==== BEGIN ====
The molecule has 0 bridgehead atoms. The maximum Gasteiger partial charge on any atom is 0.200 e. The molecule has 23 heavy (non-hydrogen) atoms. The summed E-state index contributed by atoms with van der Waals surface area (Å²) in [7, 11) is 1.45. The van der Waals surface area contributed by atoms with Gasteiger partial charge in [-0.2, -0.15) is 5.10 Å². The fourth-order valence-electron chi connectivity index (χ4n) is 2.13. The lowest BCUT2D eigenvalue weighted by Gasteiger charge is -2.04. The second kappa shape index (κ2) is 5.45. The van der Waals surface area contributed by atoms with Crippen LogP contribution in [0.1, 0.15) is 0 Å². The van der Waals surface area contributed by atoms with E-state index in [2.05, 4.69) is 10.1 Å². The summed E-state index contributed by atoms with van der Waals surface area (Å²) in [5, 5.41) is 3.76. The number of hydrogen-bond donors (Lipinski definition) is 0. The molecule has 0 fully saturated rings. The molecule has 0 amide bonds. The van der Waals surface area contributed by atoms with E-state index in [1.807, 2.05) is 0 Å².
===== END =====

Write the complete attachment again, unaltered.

The molecule has 0 bridgehead atoms. The maximum Gasteiger partial charge on any atom is 0.200 e. The molecule has 23 heavy (non-hydrogen) atoms. The summed E-state index contributed by atoms with van der Waals surface area (Å²) in [7, 11) is 1.45. The van der Waals surface area contributed by atoms with Gasteiger partial charge in [-0.2, -0.15) is 5.10 Å². The fourth-order valence-electron chi connectivity index (χ4n) is 2.13. The lowest BCUT2D eigenvalue weighted by Gasteiger charge is -2.04. The second kappa shape index (κ2) is 5.45. The van der Waals surface area contributed by atoms with Crippen LogP contribution in [0.1, 0.15) is 0 Å². The van der Waals surface area contributed by atoms with E-state index in [2.05, 4.69) is 10.1 Å². The summed E-state index contributed by atoms with van der Waals surface area (Å²) in [5, 5.41) is 3.76. The number of hydrogen-bond donors (Lipinski definition) is 0. The molecule has 0 fully saturated rings. The molecule has 0 amide bonds. The van der Waals surface area contributed by atoms with E-state index in [1.807, 2.05) is 0 Å².